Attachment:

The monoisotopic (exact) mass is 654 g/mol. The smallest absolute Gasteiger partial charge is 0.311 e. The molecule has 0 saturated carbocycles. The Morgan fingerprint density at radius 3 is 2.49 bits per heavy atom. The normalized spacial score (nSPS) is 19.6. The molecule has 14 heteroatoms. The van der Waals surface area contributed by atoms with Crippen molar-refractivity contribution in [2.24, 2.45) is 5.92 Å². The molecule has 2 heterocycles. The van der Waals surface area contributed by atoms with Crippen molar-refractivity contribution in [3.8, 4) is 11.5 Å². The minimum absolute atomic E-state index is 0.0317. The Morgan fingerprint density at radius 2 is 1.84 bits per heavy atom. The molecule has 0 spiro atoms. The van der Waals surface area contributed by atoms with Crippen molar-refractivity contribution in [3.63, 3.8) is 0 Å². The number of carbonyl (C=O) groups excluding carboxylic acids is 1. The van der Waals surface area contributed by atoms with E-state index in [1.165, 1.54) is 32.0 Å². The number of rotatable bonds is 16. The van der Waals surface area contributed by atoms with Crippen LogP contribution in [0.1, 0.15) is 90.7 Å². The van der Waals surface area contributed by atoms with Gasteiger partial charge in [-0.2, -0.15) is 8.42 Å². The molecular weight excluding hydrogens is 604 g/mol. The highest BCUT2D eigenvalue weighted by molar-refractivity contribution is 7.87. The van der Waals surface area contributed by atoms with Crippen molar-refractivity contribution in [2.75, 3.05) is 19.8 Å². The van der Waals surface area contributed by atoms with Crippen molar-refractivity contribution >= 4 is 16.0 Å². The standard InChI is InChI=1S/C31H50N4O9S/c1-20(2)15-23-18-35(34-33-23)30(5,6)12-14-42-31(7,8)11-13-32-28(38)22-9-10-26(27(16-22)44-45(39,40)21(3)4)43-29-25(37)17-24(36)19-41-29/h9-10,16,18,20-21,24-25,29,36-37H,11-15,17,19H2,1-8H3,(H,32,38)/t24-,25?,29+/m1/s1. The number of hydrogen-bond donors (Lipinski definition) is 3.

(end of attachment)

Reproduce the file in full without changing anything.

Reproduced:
The monoisotopic (exact) mass is 654 g/mol. The smallest absolute Gasteiger partial charge is 0.311 e. The molecule has 0 saturated carbocycles. The Morgan fingerprint density at radius 3 is 2.49 bits per heavy atom. The normalized spacial score (nSPS) is 19.6. The molecule has 14 heteroatoms. The van der Waals surface area contributed by atoms with Crippen molar-refractivity contribution in [2.24, 2.45) is 5.92 Å². The molecule has 2 heterocycles. The van der Waals surface area contributed by atoms with Crippen molar-refractivity contribution in [3.8, 4) is 11.5 Å². The minimum absolute atomic E-state index is 0.0317. The Morgan fingerprint density at radius 2 is 1.84 bits per heavy atom. The molecule has 0 spiro atoms. The van der Waals surface area contributed by atoms with Crippen molar-refractivity contribution in [3.63, 3.8) is 0 Å². The number of carbonyl (C=O) groups excluding carboxylic acids is 1. The van der Waals surface area contributed by atoms with E-state index in [1.165, 1.54) is 32.0 Å². The number of rotatable bonds is 16. The van der Waals surface area contributed by atoms with Crippen LogP contribution in [0.1, 0.15) is 90.7 Å². The van der Waals surface area contributed by atoms with Gasteiger partial charge in [-0.2, -0.15) is 8.42 Å². The molecular weight excluding hydrogens is 604 g/mol. The highest BCUT2D eigenvalue weighted by molar-refractivity contribution is 7.87. The van der Waals surface area contributed by atoms with Crippen molar-refractivity contribution in [2.75, 3.05) is 19.8 Å². The van der Waals surface area contributed by atoms with Crippen molar-refractivity contribution >= 4 is 16.0 Å². The standard InChI is InChI=1S/C31H50N4O9S/c1-20(2)15-23-18-35(34-33-23)30(5,6)12-14-42-31(7,8)11-13-32-28(38)22-9-10-26(27(16-22)44-45(39,40)21(3)4)43-29-25(37)17-24(36)19-41-29/h9-10,16,18,20-21,24-25,29,36-37H,11-15,17,19H2,1-8H3,(H,32,38)/t24-,25?,29+/m1/s1. The number of hydrogen-bond donors (Lipinski definition) is 3.